Accelerating technology and social shifts are driving massive change in the economy, with fast-paced innovation transforming industries old and new and generating tremendous new opportunities for value creation. But Australian Students are at risk of being left behind, according to a just-released Commonwealth Bank Jobs of the future report.
In the report's introduction, futurist Ross Dawson describes a near-future very different world for employment opportunities. Rising connectivity is continuing to enable digital disruption and more jobs now than ever before can be performed anywhere in the world. Meanwhile the rise of machine capabilities is beginning to impact a number of specific tasks.
The capabilities and skills that will be most valued are changing and skills in the disciplines of the future are science, technology, engineering and mathematics. In fact, the forecast shows that 45 per cent of employers are seeking to increase STEM qualified staff over the next five to 10 years.
But Australian education has fallen behind the skills demand. There has been a steady decline in maths and science literacy among 15-year-olds. In maths literacy, Australia has declined from being one of the highest performing countries in 2000 to performing little better than the OECD average in 2018. There are also fewer STEM qualifications at tertiary level, with particularly low participation among female students.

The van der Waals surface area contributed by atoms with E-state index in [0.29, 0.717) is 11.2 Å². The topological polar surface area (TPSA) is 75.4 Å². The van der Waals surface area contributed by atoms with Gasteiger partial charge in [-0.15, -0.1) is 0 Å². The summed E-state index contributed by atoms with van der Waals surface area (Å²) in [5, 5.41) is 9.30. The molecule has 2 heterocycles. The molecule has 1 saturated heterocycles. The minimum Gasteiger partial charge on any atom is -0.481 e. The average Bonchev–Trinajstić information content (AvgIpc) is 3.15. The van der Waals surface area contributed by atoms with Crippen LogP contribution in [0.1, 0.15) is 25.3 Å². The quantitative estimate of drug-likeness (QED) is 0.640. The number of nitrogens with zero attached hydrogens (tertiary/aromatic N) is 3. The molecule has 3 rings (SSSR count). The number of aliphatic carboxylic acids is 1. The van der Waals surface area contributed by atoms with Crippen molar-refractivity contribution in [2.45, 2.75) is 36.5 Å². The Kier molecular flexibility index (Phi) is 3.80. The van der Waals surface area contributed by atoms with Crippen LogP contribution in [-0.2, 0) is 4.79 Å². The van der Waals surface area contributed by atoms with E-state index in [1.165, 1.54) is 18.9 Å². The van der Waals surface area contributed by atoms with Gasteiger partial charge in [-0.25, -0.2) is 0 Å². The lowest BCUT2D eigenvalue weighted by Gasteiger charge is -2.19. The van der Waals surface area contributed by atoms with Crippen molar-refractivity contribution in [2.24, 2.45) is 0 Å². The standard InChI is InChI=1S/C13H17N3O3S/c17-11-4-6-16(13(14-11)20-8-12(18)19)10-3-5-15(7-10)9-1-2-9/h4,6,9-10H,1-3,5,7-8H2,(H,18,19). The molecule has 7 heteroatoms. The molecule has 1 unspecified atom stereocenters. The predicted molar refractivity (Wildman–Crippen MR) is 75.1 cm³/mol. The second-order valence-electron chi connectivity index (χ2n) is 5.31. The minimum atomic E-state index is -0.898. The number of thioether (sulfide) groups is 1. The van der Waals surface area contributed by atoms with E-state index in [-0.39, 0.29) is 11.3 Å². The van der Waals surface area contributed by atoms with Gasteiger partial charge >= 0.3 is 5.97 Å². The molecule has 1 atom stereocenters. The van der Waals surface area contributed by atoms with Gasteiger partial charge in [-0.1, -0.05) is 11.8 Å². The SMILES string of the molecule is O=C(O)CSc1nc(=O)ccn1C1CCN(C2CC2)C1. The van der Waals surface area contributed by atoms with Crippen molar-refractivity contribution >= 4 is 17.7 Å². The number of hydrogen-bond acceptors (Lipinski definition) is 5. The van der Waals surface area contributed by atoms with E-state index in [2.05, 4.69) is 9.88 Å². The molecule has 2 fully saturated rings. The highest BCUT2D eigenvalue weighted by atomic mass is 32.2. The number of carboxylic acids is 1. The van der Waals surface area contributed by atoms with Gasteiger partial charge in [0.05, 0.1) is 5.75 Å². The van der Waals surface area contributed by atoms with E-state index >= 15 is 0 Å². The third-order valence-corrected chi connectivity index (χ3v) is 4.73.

The report profiles three 2017 Commonwealth Bank Teaching Award Fellows, Master Teacher Sarah Matthews at Bayside State College Qld; Deputy Principal of Park State High School, Qld; and Chad Bliss Principal of the Canobolas Rural Technology High School, NSW.
A new piece of AI is helping to identify people with dyslexia so something can be done, the process uses statistics and and machine learning and takes only two minutes. Read More
The University of Melbourne’s new Hansen Scholarship Program to help talented, determined students achieve their ambitions, regardless of social or economic barriers is the result of a generous $30 million gift. Read More
Class clowns finally get the chance to bring their underappreciated talent to the big stage with Melbourne International Comedy Festival having scouted Australia for the funniest secondary schoolers. Read More
Australians are largely positive about the level of education provided to their children but feel more attention should be given to developing students’ life skills in the classroom. Read More